9. Never stop drinking water — With the advice from my teammate Thomas Puzak who had just raced the Arrowhead 135 a couple weeks earlier, I wore my CamelBak under my jacket and routed the drink hose down my sleeve. I had a special cap that went over the mouth piece to keep it from freezing. This way I was able to drink continuously without getting off of my bike to unscrew water bottle lids.
10. Close your mouth — Around mile 80 I noticed that my throat was really sore, like it-hurt-to-breathe sore. It quickly occurred to me that I had been breathing in a lot of subzero air for about 10 hours hours. I tried to drink my hot tea to see if that would help, but it didn’t. I tried to pull my balaclava up over my mouth, but the condensation made it freeze quickly. I had to just focus on breathing through my nose the best I could. After the race, I learned that I should’ve been trying to breathe through my nose more often throughout the race to help protect my throat.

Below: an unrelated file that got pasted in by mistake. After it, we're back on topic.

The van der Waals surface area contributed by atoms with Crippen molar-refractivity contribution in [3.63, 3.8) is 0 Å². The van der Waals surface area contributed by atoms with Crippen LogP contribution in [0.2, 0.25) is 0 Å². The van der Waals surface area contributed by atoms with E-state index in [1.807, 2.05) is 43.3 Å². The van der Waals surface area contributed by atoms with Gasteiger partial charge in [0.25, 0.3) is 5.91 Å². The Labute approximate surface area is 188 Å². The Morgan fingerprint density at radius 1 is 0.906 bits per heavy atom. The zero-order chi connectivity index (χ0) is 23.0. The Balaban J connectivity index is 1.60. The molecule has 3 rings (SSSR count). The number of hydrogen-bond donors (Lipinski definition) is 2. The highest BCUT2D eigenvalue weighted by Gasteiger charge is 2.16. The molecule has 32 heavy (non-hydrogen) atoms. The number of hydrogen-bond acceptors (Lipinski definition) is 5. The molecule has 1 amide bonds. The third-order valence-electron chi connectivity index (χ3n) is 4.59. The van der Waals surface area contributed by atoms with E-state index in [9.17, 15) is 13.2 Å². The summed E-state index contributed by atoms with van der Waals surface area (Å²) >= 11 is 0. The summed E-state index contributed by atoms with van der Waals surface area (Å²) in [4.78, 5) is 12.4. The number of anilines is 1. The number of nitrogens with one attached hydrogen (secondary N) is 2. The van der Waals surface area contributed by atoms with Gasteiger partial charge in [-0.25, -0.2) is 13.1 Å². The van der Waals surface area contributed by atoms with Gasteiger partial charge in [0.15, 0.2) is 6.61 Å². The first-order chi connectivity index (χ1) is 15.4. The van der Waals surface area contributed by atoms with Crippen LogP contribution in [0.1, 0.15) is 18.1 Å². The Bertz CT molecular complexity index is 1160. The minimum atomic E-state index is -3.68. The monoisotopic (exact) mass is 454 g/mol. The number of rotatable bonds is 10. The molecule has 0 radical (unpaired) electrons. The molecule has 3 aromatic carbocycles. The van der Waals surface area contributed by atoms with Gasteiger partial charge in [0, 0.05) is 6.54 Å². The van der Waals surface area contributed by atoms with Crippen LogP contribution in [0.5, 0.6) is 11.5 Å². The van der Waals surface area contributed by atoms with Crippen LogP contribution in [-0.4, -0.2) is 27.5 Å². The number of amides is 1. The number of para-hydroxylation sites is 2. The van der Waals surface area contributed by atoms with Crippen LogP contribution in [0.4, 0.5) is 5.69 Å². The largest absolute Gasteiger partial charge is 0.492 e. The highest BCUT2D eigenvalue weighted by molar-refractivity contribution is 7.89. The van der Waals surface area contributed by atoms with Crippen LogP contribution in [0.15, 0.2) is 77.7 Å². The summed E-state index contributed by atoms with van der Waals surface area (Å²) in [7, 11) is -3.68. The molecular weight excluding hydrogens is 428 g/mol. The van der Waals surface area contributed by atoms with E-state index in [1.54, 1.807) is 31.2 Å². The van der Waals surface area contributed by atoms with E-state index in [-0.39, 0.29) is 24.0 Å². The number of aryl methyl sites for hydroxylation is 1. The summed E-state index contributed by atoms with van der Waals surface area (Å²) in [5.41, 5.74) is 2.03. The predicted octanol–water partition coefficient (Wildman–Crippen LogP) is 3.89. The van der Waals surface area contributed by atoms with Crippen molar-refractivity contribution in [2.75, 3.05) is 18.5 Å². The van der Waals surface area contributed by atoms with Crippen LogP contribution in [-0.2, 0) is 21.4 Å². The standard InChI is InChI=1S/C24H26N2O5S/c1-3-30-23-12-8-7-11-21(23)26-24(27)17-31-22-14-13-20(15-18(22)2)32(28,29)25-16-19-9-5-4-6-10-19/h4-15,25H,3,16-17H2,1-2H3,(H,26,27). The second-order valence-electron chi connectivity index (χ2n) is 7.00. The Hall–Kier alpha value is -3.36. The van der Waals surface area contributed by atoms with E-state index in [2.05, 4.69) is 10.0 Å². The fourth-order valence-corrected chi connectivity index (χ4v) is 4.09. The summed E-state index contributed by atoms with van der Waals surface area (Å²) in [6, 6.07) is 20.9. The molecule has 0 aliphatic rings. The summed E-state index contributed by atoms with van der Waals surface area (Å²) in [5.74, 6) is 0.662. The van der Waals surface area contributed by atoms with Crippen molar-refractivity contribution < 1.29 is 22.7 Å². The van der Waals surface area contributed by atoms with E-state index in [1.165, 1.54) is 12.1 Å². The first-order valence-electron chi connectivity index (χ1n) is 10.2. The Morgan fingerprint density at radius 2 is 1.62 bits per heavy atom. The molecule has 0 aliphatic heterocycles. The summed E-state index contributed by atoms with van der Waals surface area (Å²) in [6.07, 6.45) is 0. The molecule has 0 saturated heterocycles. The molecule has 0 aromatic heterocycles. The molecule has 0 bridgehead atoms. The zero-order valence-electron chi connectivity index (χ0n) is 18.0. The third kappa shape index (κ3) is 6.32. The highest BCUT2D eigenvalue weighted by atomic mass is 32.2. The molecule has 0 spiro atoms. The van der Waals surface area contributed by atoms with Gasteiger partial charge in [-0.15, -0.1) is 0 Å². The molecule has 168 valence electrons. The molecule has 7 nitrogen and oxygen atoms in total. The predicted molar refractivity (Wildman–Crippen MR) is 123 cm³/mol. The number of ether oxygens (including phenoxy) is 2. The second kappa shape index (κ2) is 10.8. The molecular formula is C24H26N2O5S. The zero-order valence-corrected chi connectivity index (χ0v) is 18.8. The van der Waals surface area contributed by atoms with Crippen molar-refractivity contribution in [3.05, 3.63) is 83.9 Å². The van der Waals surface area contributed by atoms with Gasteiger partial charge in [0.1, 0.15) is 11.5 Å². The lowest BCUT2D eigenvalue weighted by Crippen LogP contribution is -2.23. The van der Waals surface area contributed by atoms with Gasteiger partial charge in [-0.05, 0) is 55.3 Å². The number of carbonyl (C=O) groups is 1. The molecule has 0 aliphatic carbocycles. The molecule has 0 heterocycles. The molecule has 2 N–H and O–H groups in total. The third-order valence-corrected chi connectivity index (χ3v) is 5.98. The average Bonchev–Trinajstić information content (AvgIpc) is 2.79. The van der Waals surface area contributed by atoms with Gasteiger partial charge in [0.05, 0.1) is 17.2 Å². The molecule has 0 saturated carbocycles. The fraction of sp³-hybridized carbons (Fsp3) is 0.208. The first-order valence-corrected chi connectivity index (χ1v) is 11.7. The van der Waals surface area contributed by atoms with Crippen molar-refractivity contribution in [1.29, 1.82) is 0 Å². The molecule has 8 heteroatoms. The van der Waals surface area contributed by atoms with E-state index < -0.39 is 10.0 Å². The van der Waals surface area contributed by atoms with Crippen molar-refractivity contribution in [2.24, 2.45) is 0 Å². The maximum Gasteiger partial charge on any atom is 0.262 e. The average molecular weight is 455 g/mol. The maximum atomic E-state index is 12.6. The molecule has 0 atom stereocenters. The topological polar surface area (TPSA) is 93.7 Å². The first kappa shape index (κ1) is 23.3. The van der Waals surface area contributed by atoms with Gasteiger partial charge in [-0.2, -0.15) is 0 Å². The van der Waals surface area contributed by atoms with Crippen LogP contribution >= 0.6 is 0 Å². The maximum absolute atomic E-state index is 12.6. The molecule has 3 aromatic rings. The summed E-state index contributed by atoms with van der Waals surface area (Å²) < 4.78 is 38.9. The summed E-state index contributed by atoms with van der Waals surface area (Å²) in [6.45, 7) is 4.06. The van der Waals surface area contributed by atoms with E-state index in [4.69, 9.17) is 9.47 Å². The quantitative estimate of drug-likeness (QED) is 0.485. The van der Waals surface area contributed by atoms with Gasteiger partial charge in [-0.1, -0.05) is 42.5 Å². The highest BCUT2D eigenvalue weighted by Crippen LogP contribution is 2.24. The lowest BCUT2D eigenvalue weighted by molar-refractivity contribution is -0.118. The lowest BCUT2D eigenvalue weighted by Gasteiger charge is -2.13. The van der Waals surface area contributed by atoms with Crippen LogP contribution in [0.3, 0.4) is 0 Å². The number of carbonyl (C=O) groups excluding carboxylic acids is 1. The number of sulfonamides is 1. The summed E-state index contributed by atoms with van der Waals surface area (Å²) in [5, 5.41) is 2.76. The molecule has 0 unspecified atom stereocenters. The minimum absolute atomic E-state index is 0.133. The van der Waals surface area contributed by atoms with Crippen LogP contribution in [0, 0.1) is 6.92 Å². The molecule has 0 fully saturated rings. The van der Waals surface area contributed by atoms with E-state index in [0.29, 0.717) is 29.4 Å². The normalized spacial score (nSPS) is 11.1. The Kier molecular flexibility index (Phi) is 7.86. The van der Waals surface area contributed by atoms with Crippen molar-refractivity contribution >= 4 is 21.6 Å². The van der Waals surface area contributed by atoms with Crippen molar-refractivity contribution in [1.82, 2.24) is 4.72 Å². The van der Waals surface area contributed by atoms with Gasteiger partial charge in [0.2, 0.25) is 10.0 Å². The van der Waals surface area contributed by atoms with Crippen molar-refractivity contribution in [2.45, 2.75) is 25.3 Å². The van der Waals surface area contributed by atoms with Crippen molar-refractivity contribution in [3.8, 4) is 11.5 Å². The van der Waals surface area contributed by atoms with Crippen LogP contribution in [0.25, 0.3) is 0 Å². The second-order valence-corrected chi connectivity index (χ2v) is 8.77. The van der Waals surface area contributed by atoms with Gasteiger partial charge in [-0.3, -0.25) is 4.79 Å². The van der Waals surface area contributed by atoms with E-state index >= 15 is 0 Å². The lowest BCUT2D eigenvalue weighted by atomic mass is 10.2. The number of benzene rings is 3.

11. Don’t carry more than you need (but be smart about it) — The Actif Epica was the first race I might have actually consumed more calories than I burned. Ok, not really, but close! At each of the checkpoints volunteers and organizers had prepared an array of food and drinks. At the half-way mark, they even had hot soup and cooked us fresh perogies. It felt like an oasis! I barely ate half of the food I had brought with me and could have carried a lot less weight on my bike if I had planned ahead.
12. Finish strong — By about mile 70, I was beyond beat. It was nearing 10:00pm, I was cold and tired, but the finish line was in sight. The last leg of the race was in the city of Winnipeg and the finishing stretch was on the frozen Red River. Spectators and race organizers were cheering me on. Before I knew it I was crossing the finish line. I had finished! I was officially a winter endurance racer!
—Amy Oberbroeckling is an Assistant Editor at GearJunkie.